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Causes of the Cold War Music

George Gershwin, Porgy & Bess (1935)

First performed in 1935, this Gershwin opera about African-American life was one of several cultural exports sponsored by the U.S. government during the early years of the Cold War. European youth, however, preferred American rock and roll to its philharmonic concerts.

Elvis Presley, Elvis Presley (1956)

According to one noted Russian historian, Soviets worshiped Elvis and savored his music, along with the rock sounds of artists such as Little Richard, Fats Domino, and The Beatles. This album, Elvis's self-titled debut, is perhaps his best, chock-full of his most memorable hits such as "Blue Suede Shoes," "Heartbreak Hotel," and "My Baby Left Me."

Little Richard, Here's Little Richard (1957)

Little Richard's electric debut rock and roll album, Here's Little Richard was an American cultural export scooped up by European youths—even by teens in East Germany and the Soviet Union, who at the height of the Cold War risked angering their countries' oppressive rulers by listening to the enemy's music of youthful rebellion.

Bob Dylan, The Freewheelin' Bob Dylan (1963)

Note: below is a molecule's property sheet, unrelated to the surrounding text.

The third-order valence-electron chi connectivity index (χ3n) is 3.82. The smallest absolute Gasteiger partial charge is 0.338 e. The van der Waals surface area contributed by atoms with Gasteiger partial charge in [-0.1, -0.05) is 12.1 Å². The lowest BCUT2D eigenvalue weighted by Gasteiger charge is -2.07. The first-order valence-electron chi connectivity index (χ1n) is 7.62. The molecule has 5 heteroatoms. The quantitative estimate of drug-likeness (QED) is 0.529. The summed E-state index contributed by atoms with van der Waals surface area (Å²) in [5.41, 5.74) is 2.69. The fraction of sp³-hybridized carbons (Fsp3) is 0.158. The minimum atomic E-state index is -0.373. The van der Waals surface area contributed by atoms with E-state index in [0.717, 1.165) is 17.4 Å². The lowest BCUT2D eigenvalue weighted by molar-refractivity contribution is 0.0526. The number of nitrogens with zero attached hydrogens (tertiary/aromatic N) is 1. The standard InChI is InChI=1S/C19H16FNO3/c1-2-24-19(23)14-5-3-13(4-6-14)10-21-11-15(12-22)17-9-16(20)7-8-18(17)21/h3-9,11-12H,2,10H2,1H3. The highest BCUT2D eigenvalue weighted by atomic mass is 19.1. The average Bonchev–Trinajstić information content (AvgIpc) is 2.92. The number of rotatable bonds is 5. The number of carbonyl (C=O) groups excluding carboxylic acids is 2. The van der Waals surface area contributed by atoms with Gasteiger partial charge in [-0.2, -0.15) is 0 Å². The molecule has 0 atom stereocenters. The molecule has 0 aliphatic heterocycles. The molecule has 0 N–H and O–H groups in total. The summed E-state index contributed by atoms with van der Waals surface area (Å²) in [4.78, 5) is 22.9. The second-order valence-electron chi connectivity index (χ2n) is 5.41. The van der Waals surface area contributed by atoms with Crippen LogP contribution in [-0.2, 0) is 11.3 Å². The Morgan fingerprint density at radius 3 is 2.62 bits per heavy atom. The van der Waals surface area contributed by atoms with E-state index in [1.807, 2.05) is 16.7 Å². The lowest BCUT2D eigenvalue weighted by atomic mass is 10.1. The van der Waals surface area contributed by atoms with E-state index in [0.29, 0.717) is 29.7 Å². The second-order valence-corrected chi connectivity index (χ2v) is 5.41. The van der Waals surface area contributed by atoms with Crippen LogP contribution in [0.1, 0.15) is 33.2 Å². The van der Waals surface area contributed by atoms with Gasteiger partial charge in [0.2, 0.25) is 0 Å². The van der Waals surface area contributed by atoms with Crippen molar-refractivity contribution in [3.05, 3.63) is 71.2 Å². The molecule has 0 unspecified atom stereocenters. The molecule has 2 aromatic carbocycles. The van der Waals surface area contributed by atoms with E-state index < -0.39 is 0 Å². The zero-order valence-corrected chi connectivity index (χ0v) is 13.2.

Many of the songs on this record were inspired by the general fear of nuclear war that had defined Dylan's generation. But songs such as "Masters of War," "Talkin' World War III Blues," and "A Hard Rain's a-Gonna Fall," written in response to the Cuban Missile Crisis, became much more than reflections on the Cold War world; as the anti-Vietnam War movement grew in the late 1960s, this music became intimately associated with the struggle for peace.

Creedence Clearwater Revival, Willy and the Poor Boys (1969)

The fourth album from an iconic American band, Willy and the Poor Boys is chock full of CCR classics including "Down on the Corner," the anti-war anthem "Fortunate Son," and "It Came Out of the Sky," a song that seemed to warn of a war far more destructive than the one raging in Southeast Asia.

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